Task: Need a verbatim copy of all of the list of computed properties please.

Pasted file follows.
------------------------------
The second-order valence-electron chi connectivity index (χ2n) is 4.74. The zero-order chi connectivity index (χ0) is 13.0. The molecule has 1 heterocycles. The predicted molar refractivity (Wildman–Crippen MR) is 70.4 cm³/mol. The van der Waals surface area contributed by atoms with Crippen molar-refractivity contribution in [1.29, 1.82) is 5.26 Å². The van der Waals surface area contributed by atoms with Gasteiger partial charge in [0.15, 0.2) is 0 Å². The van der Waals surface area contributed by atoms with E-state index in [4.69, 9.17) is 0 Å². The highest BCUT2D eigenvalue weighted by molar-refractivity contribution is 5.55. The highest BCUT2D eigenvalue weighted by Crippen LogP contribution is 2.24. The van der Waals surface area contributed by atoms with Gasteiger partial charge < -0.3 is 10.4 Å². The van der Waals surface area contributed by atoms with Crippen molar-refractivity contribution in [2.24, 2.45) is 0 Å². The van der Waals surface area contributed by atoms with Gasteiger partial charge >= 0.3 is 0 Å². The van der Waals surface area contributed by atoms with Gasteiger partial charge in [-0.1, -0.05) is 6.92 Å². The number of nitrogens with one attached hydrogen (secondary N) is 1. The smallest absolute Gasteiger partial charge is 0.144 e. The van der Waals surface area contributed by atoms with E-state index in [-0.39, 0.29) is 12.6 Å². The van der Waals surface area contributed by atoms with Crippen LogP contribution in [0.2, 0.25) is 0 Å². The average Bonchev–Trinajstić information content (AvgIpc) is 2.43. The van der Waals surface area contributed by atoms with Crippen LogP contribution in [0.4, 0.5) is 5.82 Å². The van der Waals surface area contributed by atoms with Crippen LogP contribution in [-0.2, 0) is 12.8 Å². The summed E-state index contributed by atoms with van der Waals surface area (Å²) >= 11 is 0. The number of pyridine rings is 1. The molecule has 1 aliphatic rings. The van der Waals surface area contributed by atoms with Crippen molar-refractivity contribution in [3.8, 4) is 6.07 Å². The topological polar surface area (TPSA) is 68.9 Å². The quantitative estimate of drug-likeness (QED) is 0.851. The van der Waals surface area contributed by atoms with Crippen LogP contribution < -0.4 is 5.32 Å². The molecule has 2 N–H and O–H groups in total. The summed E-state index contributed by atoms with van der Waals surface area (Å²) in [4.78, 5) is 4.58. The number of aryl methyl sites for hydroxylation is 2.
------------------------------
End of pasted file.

The second-order valence-electron chi connectivity index (χ2n) is 4.74. The zero-order chi connectivity index (χ0) is 13.0. The molecule has 1 heterocycles. The predicted molar refractivity (Wildman–Crippen MR) is 70.4 cm³/mol. The van der Waals surface area contributed by atoms with Crippen molar-refractivity contribution in [1.29, 1.82) is 5.26 Å². The van der Waals surface area contributed by atoms with Gasteiger partial charge in [0.15, 0.2) is 0 Å². The van der Waals surface area contributed by atoms with E-state index in [4.69, 9.17) is 0 Å². The highest BCUT2D eigenvalue weighted by molar-refractivity contribution is 5.55. The highest BCUT2D eigenvalue weighted by Crippen LogP contribution is 2.24. The van der Waals surface area contributed by atoms with Gasteiger partial charge < -0.3 is 10.4 Å². The van der Waals surface area contributed by atoms with Crippen molar-refractivity contribution in [2.24, 2.45) is 0 Å². The van der Waals surface area contributed by atoms with Gasteiger partial charge >= 0.3 is 0 Å². The van der Waals surface area contributed by atoms with Gasteiger partial charge in [-0.1, -0.05) is 6.92 Å². The number of nitrogens with one attached hydrogen (secondary N) is 1. The smallest absolute Gasteiger partial charge is 0.144 e. The van der Waals surface area contributed by atoms with E-state index in [-0.39, 0.29) is 12.6 Å². The van der Waals surface area contributed by atoms with Crippen LogP contribution in [0.2, 0.25) is 0 Å². The average Bonchev–Trinajstić information content (AvgIpc) is 2.43. The van der Waals surface area contributed by atoms with Crippen LogP contribution in [0.4, 0.5) is 5.82 Å². The van der Waals surface area contributed by atoms with Crippen LogP contribution in [-0.2, 0) is 12.8 Å². The summed E-state index contributed by atoms with van der Waals surface area (Å²) >= 11 is 0. The number of pyridine rings is 1. The molecule has 1 aliphatic rings. The van der Waals surface area contributed by atoms with Crippen molar-refractivity contribution in [3.8, 4) is 6.07 Å². The topological polar surface area (TPSA) is 68.9 Å². The quantitative estimate of drug-likeness (QED) is 0.851. The van der Waals surface area contributed by atoms with Crippen LogP contribution < -0.4 is 5.32 Å². The molecule has 2 N–H and O–H groups in total. The summed E-state index contributed by atoms with van der Waals surface area (Å²) in [4.78, 5) is 4.58. The number of aryl methyl sites for hydroxylation is 2.